A publication of the Archaeological Institute of America
On February 12, 2002, the United States District Court for the Southern District of New York found art dealer and collector Frederick Schultz guilty of conspiring to receive, conceal, and sell stolen antiquities from Egypt in violation of the National Stolen Property Act (NSPA). Schultz helped generate false documents to obscure the origin of items such as a stone head of the pharaoh Amenhotep III. He sold these artifacts in New York City after his accomplice successfully smuggled them out of Egypt (see "Selling the Past," April 22, 2002). Schultz was fined $50,000 and sentenced to 33 months in jail. His attorneys have appealed the court's decision, and Schultz is out on bail pending determination of the appeal trial. The sculpture of Amenhotep III and other items the defendant obtained illegally were officially returned to Egypt this month at a ceremony in Queens, N.Y.
Although the date for the appeal has not been scheduled, its course can be guessed at based on March 10, 2003, oral arguments on the appeal presented at the Second Circuit Court in Lower Manhattan. The attorneys addressed the major issues in their briefs before a panel of three judges. (Click here for a description of the arguments outlined in the briefs.) Schultz's lawyers disputed the legitimacy of the McClain doctrine, which is based on the use of the NSPA in a 1970s court trial to prosecute art dealers of trafficking Mexican antiquities.
Along with the briefs filed by the Plaintiff and Defendant, the Archaeological Institute of America, the American Anthropological Association, and other organizations devoted to the preservation of cultural heritage have issued an amici curiae or "friends-of-the-court" brief in support of the U.S. (Click here to view a summary of the AIA brief.) Prominent art associations such as the National Association of Art Dealers in Ancient, Oriental, and Primitive Art, of which Schultz was once president, have filed a brief in support of the defendant.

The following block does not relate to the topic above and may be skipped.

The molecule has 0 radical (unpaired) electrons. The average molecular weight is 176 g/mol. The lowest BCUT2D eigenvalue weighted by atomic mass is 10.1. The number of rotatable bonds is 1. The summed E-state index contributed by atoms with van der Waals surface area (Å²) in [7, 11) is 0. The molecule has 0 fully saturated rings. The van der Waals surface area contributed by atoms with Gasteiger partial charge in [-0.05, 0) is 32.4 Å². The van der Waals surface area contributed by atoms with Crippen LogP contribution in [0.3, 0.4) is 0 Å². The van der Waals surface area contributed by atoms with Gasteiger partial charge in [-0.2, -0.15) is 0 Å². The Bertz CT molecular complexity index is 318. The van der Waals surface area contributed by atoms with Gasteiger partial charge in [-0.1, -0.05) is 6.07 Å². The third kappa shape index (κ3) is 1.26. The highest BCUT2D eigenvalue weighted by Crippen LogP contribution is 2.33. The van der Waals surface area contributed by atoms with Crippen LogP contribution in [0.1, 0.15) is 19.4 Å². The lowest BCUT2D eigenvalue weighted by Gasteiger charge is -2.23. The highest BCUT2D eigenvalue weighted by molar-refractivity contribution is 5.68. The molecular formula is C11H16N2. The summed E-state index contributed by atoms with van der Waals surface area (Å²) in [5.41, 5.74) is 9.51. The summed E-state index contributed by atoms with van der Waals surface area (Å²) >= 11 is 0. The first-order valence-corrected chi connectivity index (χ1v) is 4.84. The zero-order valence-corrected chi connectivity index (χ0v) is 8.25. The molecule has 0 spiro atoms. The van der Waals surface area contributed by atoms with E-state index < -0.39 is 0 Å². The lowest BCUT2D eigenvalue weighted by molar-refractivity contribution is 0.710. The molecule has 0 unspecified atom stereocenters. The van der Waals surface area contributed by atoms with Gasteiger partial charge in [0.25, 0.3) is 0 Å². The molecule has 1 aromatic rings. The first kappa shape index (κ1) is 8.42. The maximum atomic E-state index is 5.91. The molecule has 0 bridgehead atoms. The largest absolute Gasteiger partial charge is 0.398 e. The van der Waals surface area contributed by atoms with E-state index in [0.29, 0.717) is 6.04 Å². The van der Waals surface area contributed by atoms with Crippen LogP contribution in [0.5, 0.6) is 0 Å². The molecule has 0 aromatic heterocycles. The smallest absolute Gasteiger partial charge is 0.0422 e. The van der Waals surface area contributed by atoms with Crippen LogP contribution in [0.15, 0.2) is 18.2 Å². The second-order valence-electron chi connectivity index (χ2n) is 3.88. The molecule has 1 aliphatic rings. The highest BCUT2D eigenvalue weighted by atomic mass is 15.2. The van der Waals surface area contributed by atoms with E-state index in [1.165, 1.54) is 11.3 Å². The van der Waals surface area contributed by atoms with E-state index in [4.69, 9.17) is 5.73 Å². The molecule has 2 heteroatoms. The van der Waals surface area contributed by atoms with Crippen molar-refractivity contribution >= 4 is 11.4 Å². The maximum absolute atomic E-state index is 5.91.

Schultz's lawyers feel the U.S. is using Egyptian law to convict him, though the government maintains that he is being charged with violating the NSPA. The crux of the defendant's brief is the argument against the McClain doctrine and use of the NSPA. Schultz's attorneys say that the Cultural Property Implementation Act (CPIA) should be applied in this case. Ironically, many art dealers have lobbied against this act in the past. The Government says that the application of the NSPA is legitimate.
Although attorney Lawrence M. Kaye of Herrick, Feinstein, the firm representing Egypt at the trial, believes the Schultz case reiterates what has been previously determined in United States v. McClain, many feel the decision in the Schultz appeal will be crucial in determining the adequacy of U.S. laws in deterring the illegal trade of antiquities.
Marisa Macari, a recent graduate of New York University in anthropology and comparative literature, is an intern with ARCHAEOLOGY.